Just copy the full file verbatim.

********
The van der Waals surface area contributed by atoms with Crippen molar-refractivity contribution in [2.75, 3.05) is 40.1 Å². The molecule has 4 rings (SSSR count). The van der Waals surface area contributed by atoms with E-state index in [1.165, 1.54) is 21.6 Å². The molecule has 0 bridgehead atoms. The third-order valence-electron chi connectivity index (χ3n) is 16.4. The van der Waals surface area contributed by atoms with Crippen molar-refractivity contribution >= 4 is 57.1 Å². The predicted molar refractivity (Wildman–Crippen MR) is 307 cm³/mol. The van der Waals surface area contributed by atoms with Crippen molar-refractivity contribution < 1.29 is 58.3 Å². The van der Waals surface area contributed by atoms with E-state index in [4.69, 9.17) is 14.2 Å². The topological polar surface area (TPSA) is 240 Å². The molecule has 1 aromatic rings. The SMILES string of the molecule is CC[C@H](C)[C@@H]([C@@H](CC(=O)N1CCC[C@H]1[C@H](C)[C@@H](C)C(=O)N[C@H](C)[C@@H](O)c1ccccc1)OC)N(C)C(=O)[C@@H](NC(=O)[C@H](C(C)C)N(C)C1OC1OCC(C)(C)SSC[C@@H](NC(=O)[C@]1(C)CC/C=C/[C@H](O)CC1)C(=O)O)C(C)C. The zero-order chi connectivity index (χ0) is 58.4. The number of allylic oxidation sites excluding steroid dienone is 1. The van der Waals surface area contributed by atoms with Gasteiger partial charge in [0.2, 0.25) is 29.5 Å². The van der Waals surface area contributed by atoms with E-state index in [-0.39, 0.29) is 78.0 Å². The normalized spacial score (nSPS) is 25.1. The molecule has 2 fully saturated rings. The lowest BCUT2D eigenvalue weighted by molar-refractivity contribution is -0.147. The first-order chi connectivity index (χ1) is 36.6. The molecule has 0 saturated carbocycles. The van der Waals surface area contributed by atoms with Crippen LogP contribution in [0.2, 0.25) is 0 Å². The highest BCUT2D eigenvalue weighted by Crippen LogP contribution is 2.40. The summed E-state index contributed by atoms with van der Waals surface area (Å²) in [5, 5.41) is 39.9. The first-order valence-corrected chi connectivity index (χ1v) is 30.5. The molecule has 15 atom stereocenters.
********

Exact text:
The van der Waals surface area contributed by atoms with Crippen molar-refractivity contribution in [2.75, 3.05) is 40.1 Å². The molecule has 4 rings (SSSR count). The van der Waals surface area contributed by atoms with E-state index in [1.165, 1.54) is 21.6 Å². The molecule has 0 bridgehead atoms. The third-order valence-electron chi connectivity index (χ3n) is 16.4. The van der Waals surface area contributed by atoms with Crippen molar-refractivity contribution >= 4 is 57.1 Å². The predicted molar refractivity (Wildman–Crippen MR) is 307 cm³/mol. The van der Waals surface area contributed by atoms with Crippen molar-refractivity contribution < 1.29 is 58.3 Å². The van der Waals surface area contributed by atoms with E-state index in [4.69, 9.17) is 14.2 Å². The topological polar surface area (TPSA) is 240 Å². The molecule has 1 aromatic rings. The SMILES string of the molecule is CC[C@H](C)[C@@H]([C@@H](CC(=O)N1CCC[C@H]1[C@H](C)[C@@H](C)C(=O)N[C@H](C)[C@@H](O)c1ccccc1)OC)N(C)C(=O)[C@@H](NC(=O)[C@H](C(C)C)N(C)C1OC1OCC(C)(C)SSC[C@@H](NC(=O)[C@]1(C)CC/C=C/[C@H](O)CC1)C(=O)O)C(C)C. The zero-order chi connectivity index (χ0) is 58.4. The number of allylic oxidation sites excluding steroid dienone is 1. The van der Waals surface area contributed by atoms with Gasteiger partial charge in [0.2, 0.25) is 29.5 Å². The van der Waals surface area contributed by atoms with E-state index in [-0.39, 0.29) is 78.0 Å². The normalized spacial score (nSPS) is 25.1. The molecule has 2 fully saturated rings. The lowest BCUT2D eigenvalue weighted by molar-refractivity contribution is -0.147. The first-order chi connectivity index (χ1) is 36.6. The molecule has 0 saturated carbocycles. The van der Waals surface area contributed by atoms with Crippen LogP contribution in [0.2, 0.25) is 0 Å². The highest BCUT2D eigenvalue weighted by Crippen LogP contribution is 2.40. The summed E-state index contributed by atoms with van der Waals surface area (Å²) in [5, 5.41) is 39.9. The first-order valence-corrected chi connectivity index (χ1v) is 30.5. The molecule has 15 atom stereocenters.